The South Wales police and crime commissioner has conceded that officers may have pursued two teenagers shortly before they were killed in a road collision that sparked a riot in Cardiff.
But Alun Michael said on Wednesday that no police vehicles were on the road where the fatal crash happened and refused to say he was wrong to have initially claimed that no chase took place.
On Tuesday morning, Michael claimed the riots in the Ely area of the Welsh capital had followed false rumours spread on social media that Kyrees Sullivan, 16, and Harvey Evans, 15, were killed as police pursued the e-bike they were on.
But later that day, CCTV footage emerged showing a police van following two boys on an e-bike a few minutes before the crash about half a mile away, prompting South Wales police to refer themselves to the police watchdog.
Asked whether he should have waited before making what appeared to be a categorical statement about what led to the riot, Michael replied: “I was assured and am still assured that youths were not being chased by police at the time of the road traffic accident.
“The impression that was given was that youngsters were being chased by the police and an accident happened immediately one to the other. That I’m still assured is not what happened.”
Asked if it was possible there had been a police chase a few minutes before, he said: “It leaves open the possibility. I was assured there was not a police chase; there was not police chasing the individuals at the time of the accident. That there may have been something earlier is of course something that should be fully investigated. If there’s the possibility, then that possibility needs to be fully investigated.”
He told Radio Wales: “Footage emerged of something that happened a short time before the road traffic accident and that too needs to be investigated. That was not available to the police or me at the time when we responded to the first thing that happened.”
Michael admitted that recovering and rebuilding trust between police and the community would take time.
The deaths of the teenagers led to a night of violent disorder during which 15 police officers were injured. People involved in the riots said they had gathered to pay respects to the dead boys when clashes broke out with officers.
Harvey’s godmother, Bridy Bool, said on Wednesday: “Two beautiful boys lost their lives. They were loved by so many people. They grew up together from when they were babies, they ate, slept, breathed together. They say we are a deprived community but we have the same blood running through our veins. We stick together.”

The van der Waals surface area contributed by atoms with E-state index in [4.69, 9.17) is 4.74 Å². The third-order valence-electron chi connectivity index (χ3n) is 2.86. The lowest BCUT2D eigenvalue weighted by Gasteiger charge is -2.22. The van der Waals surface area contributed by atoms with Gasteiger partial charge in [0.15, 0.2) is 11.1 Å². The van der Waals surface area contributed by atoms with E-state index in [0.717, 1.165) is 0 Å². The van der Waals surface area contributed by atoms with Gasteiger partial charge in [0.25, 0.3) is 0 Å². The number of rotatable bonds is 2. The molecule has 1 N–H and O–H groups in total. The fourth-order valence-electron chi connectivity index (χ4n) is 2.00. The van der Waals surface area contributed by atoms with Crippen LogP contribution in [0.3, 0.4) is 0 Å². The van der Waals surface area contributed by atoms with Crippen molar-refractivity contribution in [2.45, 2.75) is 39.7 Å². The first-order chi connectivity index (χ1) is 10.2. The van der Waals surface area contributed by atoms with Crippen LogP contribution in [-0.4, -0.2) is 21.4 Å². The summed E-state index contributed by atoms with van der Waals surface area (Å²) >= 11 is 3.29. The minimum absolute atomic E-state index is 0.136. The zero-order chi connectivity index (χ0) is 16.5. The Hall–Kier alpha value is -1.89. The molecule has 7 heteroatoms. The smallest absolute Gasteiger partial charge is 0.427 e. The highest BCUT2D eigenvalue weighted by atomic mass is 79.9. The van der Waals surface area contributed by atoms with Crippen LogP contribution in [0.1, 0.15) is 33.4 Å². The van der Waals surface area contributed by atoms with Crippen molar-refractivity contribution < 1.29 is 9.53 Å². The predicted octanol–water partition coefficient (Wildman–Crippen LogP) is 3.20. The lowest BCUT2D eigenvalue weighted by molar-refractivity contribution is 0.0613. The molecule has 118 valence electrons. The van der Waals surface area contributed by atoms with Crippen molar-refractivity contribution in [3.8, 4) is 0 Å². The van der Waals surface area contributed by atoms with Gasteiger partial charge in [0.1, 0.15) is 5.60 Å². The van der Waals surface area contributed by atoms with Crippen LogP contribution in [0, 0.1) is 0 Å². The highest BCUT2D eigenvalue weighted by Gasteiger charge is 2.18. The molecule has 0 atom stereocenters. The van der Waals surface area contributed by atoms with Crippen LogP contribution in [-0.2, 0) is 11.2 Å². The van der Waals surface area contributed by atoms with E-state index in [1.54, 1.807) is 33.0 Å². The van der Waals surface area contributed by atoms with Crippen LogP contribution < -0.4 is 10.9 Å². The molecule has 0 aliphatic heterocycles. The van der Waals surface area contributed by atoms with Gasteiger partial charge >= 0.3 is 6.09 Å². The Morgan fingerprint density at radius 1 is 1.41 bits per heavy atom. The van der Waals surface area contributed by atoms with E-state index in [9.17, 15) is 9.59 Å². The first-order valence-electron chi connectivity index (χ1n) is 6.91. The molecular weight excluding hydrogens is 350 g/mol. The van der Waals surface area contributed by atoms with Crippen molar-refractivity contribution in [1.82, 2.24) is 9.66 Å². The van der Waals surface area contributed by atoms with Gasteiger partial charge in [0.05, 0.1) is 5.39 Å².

A family friend said one theory was that police had pursued the boys and they got away by riding through bollards that block Stanway Road from Snowden Road, where the collision took place.
She said: “The reason why the police wasn’t on the scene is because the boys have gone through a blocked street and the police knew they couldn’t go that way. They weren’t on the scene because they lost them.”
A bike could have weaved through a pedestrian access point next to the bollards and then been driven then down a short stretch of hill on to Snowden Road. The bike crashed into a lamp post around 100 metres from the bollards.
Police have not given details of the route the boys took.
On Wednesday morning, friends of the boys took it in turns to maintain a vigil at the spot where tributes had been left. Most of them continued to pour scorn on the account the police have given.
One young man at the scene who came to pay his respects said: “They [the police] are trying to hide what really happened. The video is as clear as day.”
A woman at the tributes, who did not give her name, said: “Young people are always targeted by police around here.” Talking about the riots, she said they happened because the police would not let family members approach the spot where the pair died.
“It weren’t until we spoke and actually started raising our voices a little bit that they let them through. And then we all went back. We all stepped back as a community because we’d done what we need to get the parents up there. But no, they wanted to treat us like hooligans and put rings around us.”
Another said: “The feds are telling porky pies. They treat us differently because we live in Ely.”
One message on a floral tribute read: “Love you both like family” and recalled “the first time we played motorbikes”.
There were concerns that there could be more disturbances on Tuesday night but the streets remained calm.